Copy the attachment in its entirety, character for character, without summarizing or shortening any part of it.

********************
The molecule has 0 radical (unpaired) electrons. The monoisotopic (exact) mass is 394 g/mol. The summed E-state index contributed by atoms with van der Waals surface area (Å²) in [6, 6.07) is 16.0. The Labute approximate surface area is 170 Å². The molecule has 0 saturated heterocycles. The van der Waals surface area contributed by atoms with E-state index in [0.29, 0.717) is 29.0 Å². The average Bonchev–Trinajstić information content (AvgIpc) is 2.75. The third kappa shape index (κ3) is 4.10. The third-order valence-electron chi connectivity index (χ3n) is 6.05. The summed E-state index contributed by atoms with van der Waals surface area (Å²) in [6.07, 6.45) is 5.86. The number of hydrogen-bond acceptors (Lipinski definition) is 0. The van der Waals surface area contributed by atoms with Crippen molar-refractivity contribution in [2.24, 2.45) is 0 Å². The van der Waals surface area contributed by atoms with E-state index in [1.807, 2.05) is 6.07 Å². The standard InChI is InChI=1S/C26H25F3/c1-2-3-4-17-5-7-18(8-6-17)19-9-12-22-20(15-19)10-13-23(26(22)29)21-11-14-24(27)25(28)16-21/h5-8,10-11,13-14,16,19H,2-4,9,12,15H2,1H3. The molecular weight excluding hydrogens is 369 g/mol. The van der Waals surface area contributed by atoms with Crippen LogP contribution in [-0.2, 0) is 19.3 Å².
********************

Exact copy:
The molecule has 0 radical (unpaired) electrons. The monoisotopic (exact) mass is 394 g/mol. The summed E-state index contributed by atoms with van der Waals surface area (Å²) in [6, 6.07) is 16.0. The Labute approximate surface area is 170 Å². The molecule has 0 saturated heterocycles. The van der Waals surface area contributed by atoms with E-state index in [0.29, 0.717) is 29.0 Å². The average Bonchev–Trinajstić information content (AvgIpc) is 2.75. The third kappa shape index (κ3) is 4.10. The third-order valence-electron chi connectivity index (χ3n) is 6.05. The summed E-state index contributed by atoms with van der Waals surface area (Å²) in [6.07, 6.45) is 5.86. The number of hydrogen-bond acceptors (Lipinski definition) is 0. The van der Waals surface area contributed by atoms with Crippen molar-refractivity contribution in [2.24, 2.45) is 0 Å². The van der Waals surface area contributed by atoms with E-state index in [1.807, 2.05) is 6.07 Å². The standard InChI is InChI=1S/C26H25F3/c1-2-3-4-17-5-7-18(8-6-17)19-9-12-22-20(15-19)10-13-23(26(22)29)21-11-14-24(27)25(28)16-21/h5-8,10-11,13-14,16,19H,2-4,9,12,15H2,1H3. The molecular weight excluding hydrogens is 369 g/mol. The van der Waals surface area contributed by atoms with Crippen LogP contribution in [-0.2, 0) is 19.3 Å².